Instants: Ancient Excavation, Arcane Denial, Entomb, Essence Flux, Frantic Search, Planar Incision, Read the Runes

Sorceries: Cathartic Reunion, Faithless Looting, Final Parting, Ransack the Lab

Lands: 7 Island, 5 Mountains, 6 Swamp, Blightstep Pathway, Bojuka Bog, Choked Estuary, Clearwater Pathway, Command Tower, Crumbling Necropolis, Dragonskull Summit, Drossforge Bridge, Drowned Catacomb, Frostboil Snarl, Karn’s Bastion, Mistvault Bridge, Polluted Mire, Port of Karfell, Remote Isle, Riverglide Pathway, Silverbluff Bridge, Smoldering Crater, Sulfur Falls

Interlocking Pieces

The unique design of Mairsil allows for activated ability interactions to occur that were not the original intention of the game designers. For example, Asmodeus the Archfiend and Shauku, Endbringer were both designed in such a way that their activated abilities come at the cost of their downsides. But Mairsil does not pick up these downsides, meaning that with enough resetting of Mairsil, our general can have a stack of abilities that may not result in an immediate victory, but certainly make winning far more entertaining. The deck plays pieces of combos that come together in weird ways and often defy certain expectations of unprepared opponents,

As someone who likes to win through combat, the combination of Pestilent Souleater and Trespassing Souleater are the key pieces to fast infect victories when used alongside cards like Hateflayer, Xanthic Statue, and Pulsating Illusion. The nice part about Mairsil’s form of combo playing is that the pieces are hard to interact with, because most people don’t bother to play Riftsweeper or Processors. This also means that something like an infect win does need to be completed in a single turn. But we have enough options that by the twilight turns of the game, we just might be able to string together some +1/+1 counter interactions to make an infect victory a single turn experience.

At its core, the deck is a web of disparate interactions. One of my favorites as of late has been Endling/Cauldron of Souls and Glen Elendra Archmage, allowing me to counter noncreature spells and get an additional enter the battlefield trigger. Additionally, the recent inclusion of Nevinyrral’s Disk has meant that I have a way to consistently wipe the board on most turns, only improved if Mairsil has the ability to blink themselves.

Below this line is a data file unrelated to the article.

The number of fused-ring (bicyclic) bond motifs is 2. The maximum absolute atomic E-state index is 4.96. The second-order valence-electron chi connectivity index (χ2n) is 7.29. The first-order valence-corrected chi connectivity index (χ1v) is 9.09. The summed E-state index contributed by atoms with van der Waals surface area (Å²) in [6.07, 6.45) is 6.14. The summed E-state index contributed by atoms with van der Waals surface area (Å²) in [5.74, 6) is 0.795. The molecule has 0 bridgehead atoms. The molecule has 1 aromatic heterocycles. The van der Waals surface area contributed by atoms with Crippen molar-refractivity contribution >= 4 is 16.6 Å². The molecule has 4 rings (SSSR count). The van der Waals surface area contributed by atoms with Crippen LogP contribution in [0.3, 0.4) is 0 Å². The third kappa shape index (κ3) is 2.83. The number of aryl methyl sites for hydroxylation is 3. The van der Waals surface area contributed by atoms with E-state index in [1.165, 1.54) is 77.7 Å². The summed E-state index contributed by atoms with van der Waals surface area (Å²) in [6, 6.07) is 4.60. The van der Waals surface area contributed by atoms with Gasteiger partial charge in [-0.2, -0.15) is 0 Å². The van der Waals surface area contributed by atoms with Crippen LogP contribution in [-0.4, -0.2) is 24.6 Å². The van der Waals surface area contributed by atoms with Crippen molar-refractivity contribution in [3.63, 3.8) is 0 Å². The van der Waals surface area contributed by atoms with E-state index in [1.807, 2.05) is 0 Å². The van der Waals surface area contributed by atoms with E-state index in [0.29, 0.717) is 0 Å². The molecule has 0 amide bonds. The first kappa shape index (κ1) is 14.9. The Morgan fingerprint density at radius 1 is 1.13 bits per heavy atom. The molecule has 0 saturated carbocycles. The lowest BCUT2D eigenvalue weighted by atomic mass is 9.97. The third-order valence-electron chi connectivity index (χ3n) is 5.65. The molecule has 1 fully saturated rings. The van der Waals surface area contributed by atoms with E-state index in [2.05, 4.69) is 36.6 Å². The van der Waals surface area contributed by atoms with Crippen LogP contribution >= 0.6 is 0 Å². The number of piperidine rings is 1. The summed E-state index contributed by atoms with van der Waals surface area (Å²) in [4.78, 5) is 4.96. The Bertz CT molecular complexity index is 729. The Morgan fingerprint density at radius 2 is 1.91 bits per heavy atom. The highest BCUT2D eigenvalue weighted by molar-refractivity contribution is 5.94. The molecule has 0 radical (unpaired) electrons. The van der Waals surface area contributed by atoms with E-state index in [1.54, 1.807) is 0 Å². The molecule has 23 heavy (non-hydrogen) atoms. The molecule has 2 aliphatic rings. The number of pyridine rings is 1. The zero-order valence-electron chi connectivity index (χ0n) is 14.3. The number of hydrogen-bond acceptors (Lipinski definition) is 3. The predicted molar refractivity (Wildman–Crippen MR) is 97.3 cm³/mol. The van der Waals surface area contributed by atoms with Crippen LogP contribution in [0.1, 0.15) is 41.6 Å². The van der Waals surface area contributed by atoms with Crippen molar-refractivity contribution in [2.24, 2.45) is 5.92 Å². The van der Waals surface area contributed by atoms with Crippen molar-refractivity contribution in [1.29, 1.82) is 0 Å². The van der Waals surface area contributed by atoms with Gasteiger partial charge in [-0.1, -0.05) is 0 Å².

An innovation that I spoke about the last time I touched on Mairsil was the importance of pieces of the deck being manaless activated abilities. Because Mairsil can grab creatures or artifacts from our hand or graveyard, discarding a card to the activated abilities of Cephalid Inkshrouder, Kozilek, the Great Distortion, Putrid Imp, or Skywing Aven doesn’t penalize us at all. Additionally, tapping Marsil to draw three cards with Arcanis the Omnipotent’s ability means that at the cost of a single mana, we can untap with Torchling, gaining card advantage and retaining a blocker.

Reset and Go!

Blink decks are a mainstay of Commander, but in most cases the aim is to be blinking different creatures in and out of play on any given turn. For this deck we want to either be cloning or blinking Mairsil as often as possible, to the point where it can become a crucial opening hand decision. Aetherling, Argent Sphinx, Conjurer’s Closet, Myr Propagator, and Pack Rat all fill this niche, with the Pack Rat probably being the most effective of the pieces.

The goal is to chew up our graveyard or hand to the point of being able to either protect our commander by granting it some proximity of shroud or returning it to our hand instead of the commander zone. This is a line of play that I noticed a lot of people who are unfamiliar with the deck don’t immediately grasp until Mairsil has acquired a handful of abilities pretty effortlessly.

It is extremely common for Mairsil to be entering the battlefield over and over on a regular basis. Because of this, it becomes important to find ways to give our general haste through Blighted Bat, Shriekdiver, and Skithiryx, the Blight Dragon. These three are important enough to drive opening hand decisions as well and will typically be one of the cards I am searching for with Final Parting, Oriq Loremage, or Entomb, just after Pack Rat or Aetherling.

I said this deck was the closest thing in my regular rotation to a combo deck and that really comes from how much forethought I need to put into all the decisions I make. A poor opening hand or line of play can be the difference between a game that I drive the forward motion of and one where I’m barely a presence. Even if there are no exact combos that I am looking to execute on at a moment’s notice to steal wins, the deck requires that I know the list pretty well, so that I can always have a Plan B ready in waiting.

I live for the moments when a player sees the interactions between two random cards come together on Mairsil and realize that they have no proper way to interact, beyond creature removal. This feeds into my intended subject for next time, looking at threat assessment through the lens of a recent Neon Dynasty general. That one has been coming together behind the scenes for a few weeks now and I really hope you all will enjoy it.

Ryan Sainio is a Graphic Designer who writes about EDH and the EDH community. He has been playing Magic: the Gathering since 7th Edition in 2002 and values flavorful and fun gameplay over competitively optimized decks.